It will be appreciated that the processes disclosed herein are exemplary in nature, and that these specific embodiments are not to be considered in a limiting sense, because numerous variations are possible. The subject matter of the present disclosure includes all novel and non-obvious combinations and subcombinations of the various camshaft and/or valve timings, fuel injection timings, and other features, functions, and/or properties disclosed herein.

Furthermore, the concepts disclosed herein may be applied to multi fuel engines capable of burning various types of gaseous fuels and liquid fuels.

As still another example, the particular location of sensor measurements may be varied and/or modified. For example, ACT may be measured before a turbocharger compressor and MAP measure after the compressor. Such measurement locations may be particularly advantageous in that the MAP that can be more influential to some operation of the cylinder(s) is the downstream pressure, and the ACT sensor may have a time lag that would make it inaccurate during transients where the boost pressure and resulting temperature is rapidly changing. Thus, placing the ACT sensor before the compressor may remain more stable.

In another embodiment, a spark advance strategy on a gasoline engine may be adjusted to account for pressurized air delivery. For example, during ejector function, the controller may adjust spark advance in an at least partially open loop manner to accommodate rapid transient conditions since sensor time lags may be significant. In this way, engine knock that may other occur can be reduced or avoided during delivery thereby achieving improved performance.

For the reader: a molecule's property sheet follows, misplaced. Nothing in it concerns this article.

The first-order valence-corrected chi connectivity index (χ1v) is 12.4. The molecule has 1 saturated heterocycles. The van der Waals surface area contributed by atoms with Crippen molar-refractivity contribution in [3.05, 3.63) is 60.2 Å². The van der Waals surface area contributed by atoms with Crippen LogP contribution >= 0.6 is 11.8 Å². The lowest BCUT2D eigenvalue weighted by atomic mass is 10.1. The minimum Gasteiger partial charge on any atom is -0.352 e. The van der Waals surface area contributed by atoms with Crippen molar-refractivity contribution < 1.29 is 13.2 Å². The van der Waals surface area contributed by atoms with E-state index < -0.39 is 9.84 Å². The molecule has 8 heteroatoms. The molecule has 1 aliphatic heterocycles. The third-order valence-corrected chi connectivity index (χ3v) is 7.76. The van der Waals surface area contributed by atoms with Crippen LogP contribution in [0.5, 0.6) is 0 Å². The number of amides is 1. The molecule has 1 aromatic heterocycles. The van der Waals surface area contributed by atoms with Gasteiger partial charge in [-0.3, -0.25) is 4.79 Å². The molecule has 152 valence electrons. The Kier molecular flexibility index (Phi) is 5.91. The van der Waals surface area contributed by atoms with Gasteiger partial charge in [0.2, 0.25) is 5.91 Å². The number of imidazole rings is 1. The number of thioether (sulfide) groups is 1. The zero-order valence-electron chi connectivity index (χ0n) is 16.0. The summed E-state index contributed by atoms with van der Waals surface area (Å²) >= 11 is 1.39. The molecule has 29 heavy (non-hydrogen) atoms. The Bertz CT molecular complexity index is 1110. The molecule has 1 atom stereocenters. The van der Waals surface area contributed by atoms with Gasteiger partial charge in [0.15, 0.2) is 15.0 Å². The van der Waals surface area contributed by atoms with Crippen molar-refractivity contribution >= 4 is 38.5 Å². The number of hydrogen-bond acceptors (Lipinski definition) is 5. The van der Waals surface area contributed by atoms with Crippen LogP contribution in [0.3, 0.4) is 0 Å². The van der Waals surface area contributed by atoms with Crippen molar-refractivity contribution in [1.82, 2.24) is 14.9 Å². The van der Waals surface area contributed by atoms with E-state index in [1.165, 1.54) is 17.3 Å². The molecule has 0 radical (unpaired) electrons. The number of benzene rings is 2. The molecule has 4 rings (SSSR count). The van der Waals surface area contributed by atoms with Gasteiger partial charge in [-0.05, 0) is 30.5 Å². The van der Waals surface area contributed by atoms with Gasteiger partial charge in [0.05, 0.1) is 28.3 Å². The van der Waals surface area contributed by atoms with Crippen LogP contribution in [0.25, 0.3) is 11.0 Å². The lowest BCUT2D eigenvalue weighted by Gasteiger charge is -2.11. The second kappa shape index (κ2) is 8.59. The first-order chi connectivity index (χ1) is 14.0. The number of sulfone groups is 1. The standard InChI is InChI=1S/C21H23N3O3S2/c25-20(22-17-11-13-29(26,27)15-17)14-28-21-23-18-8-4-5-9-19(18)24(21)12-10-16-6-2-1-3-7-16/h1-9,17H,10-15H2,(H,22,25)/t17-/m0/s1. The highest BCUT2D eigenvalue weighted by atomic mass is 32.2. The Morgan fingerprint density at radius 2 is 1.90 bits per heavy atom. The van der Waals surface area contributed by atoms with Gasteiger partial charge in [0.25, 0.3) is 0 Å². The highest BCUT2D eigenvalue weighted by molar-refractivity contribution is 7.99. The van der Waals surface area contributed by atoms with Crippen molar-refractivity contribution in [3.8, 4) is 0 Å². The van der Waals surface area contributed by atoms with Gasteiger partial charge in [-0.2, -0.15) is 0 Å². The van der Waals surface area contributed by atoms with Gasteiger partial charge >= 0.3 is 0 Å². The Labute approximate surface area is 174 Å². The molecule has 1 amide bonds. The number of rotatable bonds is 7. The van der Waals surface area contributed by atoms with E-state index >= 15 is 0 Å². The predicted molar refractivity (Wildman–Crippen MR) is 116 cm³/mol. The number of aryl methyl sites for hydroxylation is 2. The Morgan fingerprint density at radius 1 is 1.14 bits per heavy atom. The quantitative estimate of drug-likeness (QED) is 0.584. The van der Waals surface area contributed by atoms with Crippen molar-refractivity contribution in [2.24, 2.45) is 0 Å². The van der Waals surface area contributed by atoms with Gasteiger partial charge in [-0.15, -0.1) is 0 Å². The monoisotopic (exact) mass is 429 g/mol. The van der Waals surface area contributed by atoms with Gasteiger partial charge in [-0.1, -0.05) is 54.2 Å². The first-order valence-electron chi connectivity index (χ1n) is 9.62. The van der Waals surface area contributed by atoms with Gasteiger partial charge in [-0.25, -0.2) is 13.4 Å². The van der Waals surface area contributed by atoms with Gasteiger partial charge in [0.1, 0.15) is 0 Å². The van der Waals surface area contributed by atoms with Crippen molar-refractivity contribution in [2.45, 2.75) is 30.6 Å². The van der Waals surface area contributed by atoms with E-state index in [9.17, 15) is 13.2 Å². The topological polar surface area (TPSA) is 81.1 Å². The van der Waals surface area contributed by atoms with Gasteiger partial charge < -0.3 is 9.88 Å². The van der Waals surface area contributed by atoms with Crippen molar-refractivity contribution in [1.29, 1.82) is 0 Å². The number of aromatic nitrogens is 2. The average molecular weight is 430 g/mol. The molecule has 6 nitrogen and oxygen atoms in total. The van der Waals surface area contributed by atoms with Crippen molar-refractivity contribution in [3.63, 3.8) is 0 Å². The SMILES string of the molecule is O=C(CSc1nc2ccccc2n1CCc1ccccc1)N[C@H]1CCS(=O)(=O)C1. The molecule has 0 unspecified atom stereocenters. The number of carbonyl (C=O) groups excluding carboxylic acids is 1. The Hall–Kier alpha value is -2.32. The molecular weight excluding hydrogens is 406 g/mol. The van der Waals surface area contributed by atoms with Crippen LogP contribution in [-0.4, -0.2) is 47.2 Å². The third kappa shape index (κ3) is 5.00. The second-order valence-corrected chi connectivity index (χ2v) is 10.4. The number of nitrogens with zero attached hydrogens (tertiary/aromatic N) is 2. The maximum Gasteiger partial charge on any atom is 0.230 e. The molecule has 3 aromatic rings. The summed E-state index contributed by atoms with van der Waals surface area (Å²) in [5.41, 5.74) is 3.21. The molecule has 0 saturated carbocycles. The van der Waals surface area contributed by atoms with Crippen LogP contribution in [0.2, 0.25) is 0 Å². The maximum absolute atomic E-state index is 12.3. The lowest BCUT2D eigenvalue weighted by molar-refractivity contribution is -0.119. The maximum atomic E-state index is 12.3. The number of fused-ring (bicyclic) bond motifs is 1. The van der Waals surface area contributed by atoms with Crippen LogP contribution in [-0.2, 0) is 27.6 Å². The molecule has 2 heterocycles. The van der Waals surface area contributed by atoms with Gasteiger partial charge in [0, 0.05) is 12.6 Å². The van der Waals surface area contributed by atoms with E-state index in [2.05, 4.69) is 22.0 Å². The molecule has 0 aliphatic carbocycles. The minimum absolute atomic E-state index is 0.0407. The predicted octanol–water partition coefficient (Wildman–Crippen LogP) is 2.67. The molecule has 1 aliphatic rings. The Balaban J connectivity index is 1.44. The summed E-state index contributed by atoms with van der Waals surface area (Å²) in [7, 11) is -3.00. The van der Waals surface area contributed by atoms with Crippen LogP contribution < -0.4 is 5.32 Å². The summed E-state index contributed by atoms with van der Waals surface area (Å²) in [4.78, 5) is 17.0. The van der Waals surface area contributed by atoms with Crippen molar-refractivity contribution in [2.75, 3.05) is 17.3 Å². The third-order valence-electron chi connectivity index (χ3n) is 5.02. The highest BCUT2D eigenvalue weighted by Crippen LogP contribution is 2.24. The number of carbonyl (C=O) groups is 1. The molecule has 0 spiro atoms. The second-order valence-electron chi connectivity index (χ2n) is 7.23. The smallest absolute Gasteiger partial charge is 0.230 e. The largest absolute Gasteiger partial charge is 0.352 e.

The following claims particularly point out certain combinations and subcombinations regarded as novel and nonobvious. These claims may refer to “an” element or “a first” element or the equivalent thereof. Such claims should be understood to include incorporation of one or more such elements, neither requiring nor excluding two or more such elements. Other combinations and subcombinations of the injection and temperature methods, processes, apparatuses, and/or other features, functions, elements, and/or properties may be claimed through amendment of the present claims or through presentation of new claims in this or a related application. Such claims, whether broader, narrower, equal, or different in scope to the original claims, also are regarded as included within the subject matter of the present disclosure.

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Referenced by
Citing PatentFiling datePublication dateApplicantTitle
US7654085 *Aug 28, 2006Feb 2, 2010Elijah DumasSystem of an induced flow machine
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Classifications
U.S. Classification123/585, 123/26
International ClassificationF02M23/04
Cooperative ClassificationF02B21/00, F02D41/402, Y02T10/44, F01L3/22, F01L3/20, F02B37/00, F01L3/06, F02M2023/008, F02B29/02, F02B2075/125, F02B23/104, Y02T10/146, Y02T10/123
European ClassificationF01L3/20, F01L3/06, F02B21/00, F02B29/02, F01L3/22, F02D41/40D
Legal Events
DateCodeEventDescription
Jun 22, 2011FPAYFee payment
Year of fee payment: 4
Feb 2, 2006ASAssignment
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Free format text: ASSIGNMENT OF ASSIGNORS INTEREST;ASSIGNORS:BERGER, AL;LEONE, THOMAS;REEL/FRAME:017232/0759
Effective date: 20051128
Jan 30, 2006ASAssignment
Owner name: FORD GLOBAL TECHNOLOGIES, LLC, MICHIGAN
Free format text: ASSIGNMENT OF ASSIGNORS INTEREST;ASSIGNOR:FORD MOTOR COMPANY;REEL/FRAME:017219/0381
Effective date: 20060126